• A miniature form of art. The typical Radha Krishna paintings or the ones depicting ‘Raas Leela’ are made focusing on the little art. Every minute detail is full of intricacies and canonised with small studded diamonds. Once you scrutinise the figure, you will realise the countless effort of the artists in weaving different styles of embroidery.

  • A complete set of adornments. As the Holy city, Vrindavan is famous for the deity of Shrinathji with a diamond studded on His chin, and similar is the style of the painting with a beautiful, extravagant diamond studded not only on the button but also on ring fingers. More and more use of adornments focuses on the detailing the artists to add to the masterpiece.
  • Just the perfect creation are Pichwai paintings. There is no scope for any possible error in this kind of picture as the intricate designs are so minute that even the smallest mistake gets noticed easily. Hence artists create the paintings by sitting on the floor with a fixed posture and correct support to the hand.
  • True colours are the essence of this art form. The pathways are made with full natural colours and even the artificial ones are of supreme class. The showdown is made with pure gold and other precious metals that are rich in value.
  • The motive behind the making of these paintings is the joy and happiness that spread over Vrindavan during the time of Lord Krishna. The artists are the devotees of Shrinathji who were happy to make these paintings. The pictures show love and happiness as symbolised by dancing to the tunes of the flute.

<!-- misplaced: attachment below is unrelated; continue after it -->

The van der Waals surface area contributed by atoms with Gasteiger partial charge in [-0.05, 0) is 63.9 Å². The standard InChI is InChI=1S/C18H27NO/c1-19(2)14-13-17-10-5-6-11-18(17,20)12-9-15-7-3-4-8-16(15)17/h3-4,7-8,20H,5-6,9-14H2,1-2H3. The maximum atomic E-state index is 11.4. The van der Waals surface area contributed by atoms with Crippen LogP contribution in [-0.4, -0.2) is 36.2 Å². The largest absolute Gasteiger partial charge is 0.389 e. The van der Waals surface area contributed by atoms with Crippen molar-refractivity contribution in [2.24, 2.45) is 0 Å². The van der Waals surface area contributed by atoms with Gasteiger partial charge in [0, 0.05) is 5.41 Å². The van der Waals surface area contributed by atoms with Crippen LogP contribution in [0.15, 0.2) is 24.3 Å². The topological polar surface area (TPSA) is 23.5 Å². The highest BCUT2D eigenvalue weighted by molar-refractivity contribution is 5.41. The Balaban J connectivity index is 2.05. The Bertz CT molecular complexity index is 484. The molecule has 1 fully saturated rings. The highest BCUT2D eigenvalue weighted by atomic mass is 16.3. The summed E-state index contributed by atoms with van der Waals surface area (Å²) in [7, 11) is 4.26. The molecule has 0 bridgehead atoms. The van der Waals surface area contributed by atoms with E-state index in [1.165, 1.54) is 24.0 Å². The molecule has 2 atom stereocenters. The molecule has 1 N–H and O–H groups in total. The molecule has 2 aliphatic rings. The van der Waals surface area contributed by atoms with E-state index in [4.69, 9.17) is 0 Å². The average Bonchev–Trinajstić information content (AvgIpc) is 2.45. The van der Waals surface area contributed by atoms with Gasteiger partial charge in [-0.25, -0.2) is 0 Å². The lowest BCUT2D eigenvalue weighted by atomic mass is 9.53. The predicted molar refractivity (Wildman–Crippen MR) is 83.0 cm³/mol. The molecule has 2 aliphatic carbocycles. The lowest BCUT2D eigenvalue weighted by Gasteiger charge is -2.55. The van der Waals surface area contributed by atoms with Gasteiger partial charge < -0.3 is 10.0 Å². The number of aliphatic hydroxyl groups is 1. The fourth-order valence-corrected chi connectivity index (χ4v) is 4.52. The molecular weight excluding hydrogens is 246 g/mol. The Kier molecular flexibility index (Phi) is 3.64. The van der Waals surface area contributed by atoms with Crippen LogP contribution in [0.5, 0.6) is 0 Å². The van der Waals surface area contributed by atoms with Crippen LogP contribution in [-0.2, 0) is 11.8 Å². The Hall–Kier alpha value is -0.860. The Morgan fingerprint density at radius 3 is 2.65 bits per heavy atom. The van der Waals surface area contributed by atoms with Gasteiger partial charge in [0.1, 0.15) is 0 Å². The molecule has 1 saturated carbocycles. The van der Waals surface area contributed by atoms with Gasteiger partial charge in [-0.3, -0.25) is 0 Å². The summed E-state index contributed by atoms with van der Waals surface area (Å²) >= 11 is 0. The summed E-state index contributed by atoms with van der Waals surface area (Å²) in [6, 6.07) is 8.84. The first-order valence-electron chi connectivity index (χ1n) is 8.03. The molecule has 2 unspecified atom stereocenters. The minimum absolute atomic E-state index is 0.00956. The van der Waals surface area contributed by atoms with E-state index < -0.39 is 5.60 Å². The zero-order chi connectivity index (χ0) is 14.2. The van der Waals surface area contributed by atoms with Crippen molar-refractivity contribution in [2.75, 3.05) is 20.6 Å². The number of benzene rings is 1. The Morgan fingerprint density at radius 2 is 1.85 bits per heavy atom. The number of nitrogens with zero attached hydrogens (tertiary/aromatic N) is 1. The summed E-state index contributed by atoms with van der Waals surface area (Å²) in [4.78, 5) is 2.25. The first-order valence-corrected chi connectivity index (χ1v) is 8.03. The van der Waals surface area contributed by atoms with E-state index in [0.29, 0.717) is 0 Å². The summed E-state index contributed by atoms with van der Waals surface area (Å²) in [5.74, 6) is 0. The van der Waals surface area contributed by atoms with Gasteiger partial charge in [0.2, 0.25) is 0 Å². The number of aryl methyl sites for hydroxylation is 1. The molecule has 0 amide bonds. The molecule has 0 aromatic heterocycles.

• The best part about these paintings is they there are no rigid rules on hanging them on the wall. Besides adorning the backdrop of the walls of the temple, these paintings do not carry any religious beliefs. Over the years, artists have started making comparatively smaller versions of the pictures than the larger ones. And now these newly created versions can be bought by art lovers as home décor or for an art museum. This beautiful journey from temples to homes shows the love of people for Indian art, history and culture.

Pichwai was a forgotten art until it was noticed by the devotees of Vallabhacharya sect for whom it has great importance. These came into prominence when the Sect Vallabhacharya created 24 iconic poses of Lord Krishna against the backdrop of Nathdwara (about one hour drive from Udaipur). Every Pichwai painting relates to a specific celebration of a festival.


Note that Shri Vallabhacharya is the founder of ‘Pushtimarg’, belongs to the Vaishnav tradition and involves worship of Shri Krishna. ShriNath Ji is the principal deity in Pushtimarg. 


Every art form of India has emerged from its history, independent of any connection except the ones that are another form of reincarnation of great Indian Gods. They focus on their lives and work.


Pictures provided by author are courtesy and copyright 

Author is a content marketer. A writer by day and reader by night, he is loathed to discuss himself in the third person but can be persuaded to do so from time to time.

Also read

1 Pictures of Vrindavan during Janmashtami

2 Pictures of Govardhan Hill 

3 Lathmar Holi Barsana 

4 Artists of Nathdwara